The New York Times staffer Rachel Swarns reports on Hudson City Savings Bank, which recently agreed to pay nearly $33 million for "redlining,"  marking the largest settlement for such practices.

Redlining, in which banks choke off lending to minority communities--drawing a "red line" around a map, circling the neighborhoods in which it doesn't want to lend--was standard practice once upon a time, until the Fair Housing Act of 1968 made it illegal.

Outlawed decades ago, redlining has re-emerged as a serious concern among regulators as banks have sharply retreated from providing home loans to African-Americans in the wake of the financial crisis, according to Swarns.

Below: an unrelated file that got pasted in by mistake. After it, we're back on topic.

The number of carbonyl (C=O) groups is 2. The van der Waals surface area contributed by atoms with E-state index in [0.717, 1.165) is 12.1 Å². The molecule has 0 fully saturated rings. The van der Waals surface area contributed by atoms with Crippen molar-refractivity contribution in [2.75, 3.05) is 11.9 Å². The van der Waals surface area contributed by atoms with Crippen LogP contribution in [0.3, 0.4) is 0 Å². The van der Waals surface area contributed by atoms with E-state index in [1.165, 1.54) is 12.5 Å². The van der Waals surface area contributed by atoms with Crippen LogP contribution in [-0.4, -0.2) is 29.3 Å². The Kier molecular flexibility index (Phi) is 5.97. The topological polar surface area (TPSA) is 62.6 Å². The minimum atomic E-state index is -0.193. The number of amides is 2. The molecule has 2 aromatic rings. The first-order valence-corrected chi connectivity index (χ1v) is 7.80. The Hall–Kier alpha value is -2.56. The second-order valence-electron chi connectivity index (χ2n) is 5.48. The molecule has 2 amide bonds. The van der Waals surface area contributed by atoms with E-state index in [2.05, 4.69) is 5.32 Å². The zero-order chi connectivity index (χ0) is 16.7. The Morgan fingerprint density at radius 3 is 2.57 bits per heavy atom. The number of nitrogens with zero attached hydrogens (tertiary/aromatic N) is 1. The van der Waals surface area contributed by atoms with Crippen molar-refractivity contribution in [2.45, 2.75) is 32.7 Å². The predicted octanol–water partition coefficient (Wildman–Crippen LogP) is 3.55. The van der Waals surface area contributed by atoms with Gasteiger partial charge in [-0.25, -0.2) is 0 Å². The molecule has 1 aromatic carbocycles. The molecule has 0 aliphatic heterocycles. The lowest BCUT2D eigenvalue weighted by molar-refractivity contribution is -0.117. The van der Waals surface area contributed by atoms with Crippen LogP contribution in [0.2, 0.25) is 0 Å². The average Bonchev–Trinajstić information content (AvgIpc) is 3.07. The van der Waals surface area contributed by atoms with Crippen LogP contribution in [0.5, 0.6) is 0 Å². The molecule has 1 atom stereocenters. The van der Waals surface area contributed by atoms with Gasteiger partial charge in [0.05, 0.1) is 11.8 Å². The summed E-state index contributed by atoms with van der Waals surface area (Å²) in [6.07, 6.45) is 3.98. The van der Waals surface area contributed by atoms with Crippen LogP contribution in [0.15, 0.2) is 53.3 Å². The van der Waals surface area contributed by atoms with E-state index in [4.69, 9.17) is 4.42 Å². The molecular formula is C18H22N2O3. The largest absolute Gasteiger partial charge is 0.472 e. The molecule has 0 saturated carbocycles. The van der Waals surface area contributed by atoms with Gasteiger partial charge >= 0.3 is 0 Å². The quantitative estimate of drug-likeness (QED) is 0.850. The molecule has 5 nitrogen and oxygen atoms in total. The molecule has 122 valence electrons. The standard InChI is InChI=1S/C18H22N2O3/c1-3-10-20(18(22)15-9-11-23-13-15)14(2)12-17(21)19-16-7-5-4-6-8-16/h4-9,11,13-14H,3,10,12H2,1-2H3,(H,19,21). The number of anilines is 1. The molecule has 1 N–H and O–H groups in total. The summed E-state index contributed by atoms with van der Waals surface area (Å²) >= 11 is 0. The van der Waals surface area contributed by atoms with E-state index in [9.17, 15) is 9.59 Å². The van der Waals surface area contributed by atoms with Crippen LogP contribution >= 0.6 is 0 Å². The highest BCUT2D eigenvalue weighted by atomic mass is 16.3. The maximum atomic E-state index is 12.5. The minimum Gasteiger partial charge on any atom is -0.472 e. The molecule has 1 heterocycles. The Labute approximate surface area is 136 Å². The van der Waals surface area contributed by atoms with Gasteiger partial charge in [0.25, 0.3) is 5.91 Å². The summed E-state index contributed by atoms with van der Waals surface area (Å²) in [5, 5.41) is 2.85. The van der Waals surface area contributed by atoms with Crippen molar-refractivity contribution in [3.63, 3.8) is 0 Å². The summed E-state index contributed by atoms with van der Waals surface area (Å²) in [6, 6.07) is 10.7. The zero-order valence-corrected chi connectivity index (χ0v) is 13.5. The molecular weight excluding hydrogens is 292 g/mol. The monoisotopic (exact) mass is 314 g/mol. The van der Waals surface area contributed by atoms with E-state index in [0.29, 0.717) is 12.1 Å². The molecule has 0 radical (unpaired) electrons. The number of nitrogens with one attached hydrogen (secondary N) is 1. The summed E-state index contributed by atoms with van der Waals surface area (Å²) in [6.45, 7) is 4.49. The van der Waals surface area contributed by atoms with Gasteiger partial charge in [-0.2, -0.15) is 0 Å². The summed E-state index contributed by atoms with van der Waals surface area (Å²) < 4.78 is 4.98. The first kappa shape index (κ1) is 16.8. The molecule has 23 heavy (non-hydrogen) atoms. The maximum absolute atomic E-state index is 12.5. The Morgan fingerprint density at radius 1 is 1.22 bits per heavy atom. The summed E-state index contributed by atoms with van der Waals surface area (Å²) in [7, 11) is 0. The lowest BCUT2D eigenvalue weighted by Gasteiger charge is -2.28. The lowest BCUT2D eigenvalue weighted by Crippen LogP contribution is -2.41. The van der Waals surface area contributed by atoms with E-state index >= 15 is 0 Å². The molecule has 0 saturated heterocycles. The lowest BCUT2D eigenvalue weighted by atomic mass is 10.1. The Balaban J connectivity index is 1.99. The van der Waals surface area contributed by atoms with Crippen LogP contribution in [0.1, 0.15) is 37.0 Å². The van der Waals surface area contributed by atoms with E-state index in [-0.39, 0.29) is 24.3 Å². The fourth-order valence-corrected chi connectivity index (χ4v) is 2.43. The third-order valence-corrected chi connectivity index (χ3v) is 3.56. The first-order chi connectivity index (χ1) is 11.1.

Over just the past 12 months, federal, state and city officials have successfully required banks to expand minority lending programs and, in some instances, to pay penalties as part of redlining settlements in Buffalo; Milwaukee; Providence, R.I.; Rochester; and St. Louis.

And more banks are facing scrutiny. The Justice Department now has more active redlining investigations underway than at any other time in the past seven years, officials said.

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